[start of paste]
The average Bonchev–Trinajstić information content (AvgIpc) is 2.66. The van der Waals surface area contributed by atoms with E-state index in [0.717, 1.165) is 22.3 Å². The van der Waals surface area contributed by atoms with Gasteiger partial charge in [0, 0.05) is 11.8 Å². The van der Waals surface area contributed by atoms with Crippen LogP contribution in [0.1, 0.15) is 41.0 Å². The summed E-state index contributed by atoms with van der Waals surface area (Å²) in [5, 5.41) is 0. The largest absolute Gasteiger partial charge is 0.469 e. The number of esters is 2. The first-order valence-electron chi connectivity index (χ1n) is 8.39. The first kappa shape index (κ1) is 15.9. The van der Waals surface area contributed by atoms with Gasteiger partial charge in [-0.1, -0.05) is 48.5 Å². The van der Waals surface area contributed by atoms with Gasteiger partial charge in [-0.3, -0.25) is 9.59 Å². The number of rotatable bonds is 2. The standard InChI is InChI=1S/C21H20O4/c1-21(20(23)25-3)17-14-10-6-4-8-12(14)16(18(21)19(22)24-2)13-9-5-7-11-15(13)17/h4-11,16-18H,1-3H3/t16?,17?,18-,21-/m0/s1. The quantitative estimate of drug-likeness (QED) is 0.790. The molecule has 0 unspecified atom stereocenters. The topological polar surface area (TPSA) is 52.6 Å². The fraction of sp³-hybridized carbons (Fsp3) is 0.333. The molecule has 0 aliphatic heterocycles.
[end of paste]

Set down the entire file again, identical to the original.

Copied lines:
The average Bonchev–Trinajstić information content (AvgIpc) is 2.66. The van der Waals surface area contributed by atoms with E-state index in [0.717, 1.165) is 22.3 Å². The van der Waals surface area contributed by atoms with Gasteiger partial charge in [0, 0.05) is 11.8 Å². The van der Waals surface area contributed by atoms with Crippen LogP contribution in [0.1, 0.15) is 41.0 Å². The summed E-state index contributed by atoms with van der Waals surface area (Å²) in [5, 5.41) is 0. The largest absolute Gasteiger partial charge is 0.469 e. The number of esters is 2. The first-order valence-electron chi connectivity index (χ1n) is 8.39. The first kappa shape index (κ1) is 15.9. The van der Waals surface area contributed by atoms with Gasteiger partial charge in [-0.1, -0.05) is 48.5 Å². The van der Waals surface area contributed by atoms with Gasteiger partial charge in [-0.3, -0.25) is 9.59 Å². The number of rotatable bonds is 2. The standard InChI is InChI=1S/C21H20O4/c1-21(20(23)25-3)17-14-10-6-4-8-12(14)16(18(21)19(22)24-2)13-9-5-7-11-15(13)17/h4-11,16-18H,1-3H3/t16?,17?,18-,21-/m0/s1. The quantitative estimate of drug-likeness (QED) is 0.790. The molecule has 0 unspecified atom stereocenters. The topological polar surface area (TPSA) is 52.6 Å². The fraction of sp³-hybridized carbons (Fsp3) is 0.333. The molecule has 0 aliphatic heterocycles.